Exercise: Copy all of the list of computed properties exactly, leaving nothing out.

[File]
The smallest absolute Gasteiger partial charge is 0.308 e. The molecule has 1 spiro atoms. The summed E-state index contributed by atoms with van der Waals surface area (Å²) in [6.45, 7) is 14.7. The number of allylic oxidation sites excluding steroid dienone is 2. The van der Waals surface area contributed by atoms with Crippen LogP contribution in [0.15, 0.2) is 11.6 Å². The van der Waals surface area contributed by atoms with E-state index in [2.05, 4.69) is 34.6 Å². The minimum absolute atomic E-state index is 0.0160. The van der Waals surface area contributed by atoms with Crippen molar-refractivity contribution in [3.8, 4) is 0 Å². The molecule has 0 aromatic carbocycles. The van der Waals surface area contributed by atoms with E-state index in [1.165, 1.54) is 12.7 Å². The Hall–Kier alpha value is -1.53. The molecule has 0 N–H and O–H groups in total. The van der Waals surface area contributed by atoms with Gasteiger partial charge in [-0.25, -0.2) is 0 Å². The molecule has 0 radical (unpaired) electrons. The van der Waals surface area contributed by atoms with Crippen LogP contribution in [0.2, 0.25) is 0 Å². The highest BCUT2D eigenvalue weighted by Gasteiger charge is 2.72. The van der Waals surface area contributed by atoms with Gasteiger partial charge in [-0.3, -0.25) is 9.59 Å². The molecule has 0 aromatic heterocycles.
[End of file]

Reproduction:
The smallest absolute Gasteiger partial charge is 0.308 e. The molecule has 1 spiro atoms. The summed E-state index contributed by atoms with van der Waals surface area (Å²) in [6.45, 7) is 14.7. The number of allylic oxidation sites excluding steroid dienone is 2. The van der Waals surface area contributed by atoms with Crippen LogP contribution in [0.15, 0.2) is 11.6 Å². The van der Waals surface area contributed by atoms with E-state index in [2.05, 4.69) is 34.6 Å². The minimum absolute atomic E-state index is 0.0160. The van der Waals surface area contributed by atoms with Crippen molar-refractivity contribution in [3.8, 4) is 0 Å². The molecule has 0 aromatic carbocycles. The van der Waals surface area contributed by atoms with E-state index in [1.165, 1.54) is 12.7 Å². The Hall–Kier alpha value is -1.53. The molecule has 0 N–H and O–H groups in total. The van der Waals surface area contributed by atoms with Gasteiger partial charge in [-0.25, -0.2) is 0 Å². The molecule has 0 radical (unpaired) electrons. The van der Waals surface area contributed by atoms with Crippen LogP contribution in [0.2, 0.25) is 0 Å². The highest BCUT2D eigenvalue weighted by Gasteiger charge is 2.72. The van der Waals surface area contributed by atoms with Gasteiger partial charge in [-0.3, -0.25) is 9.59 Å². The molecule has 0 aromatic heterocycles.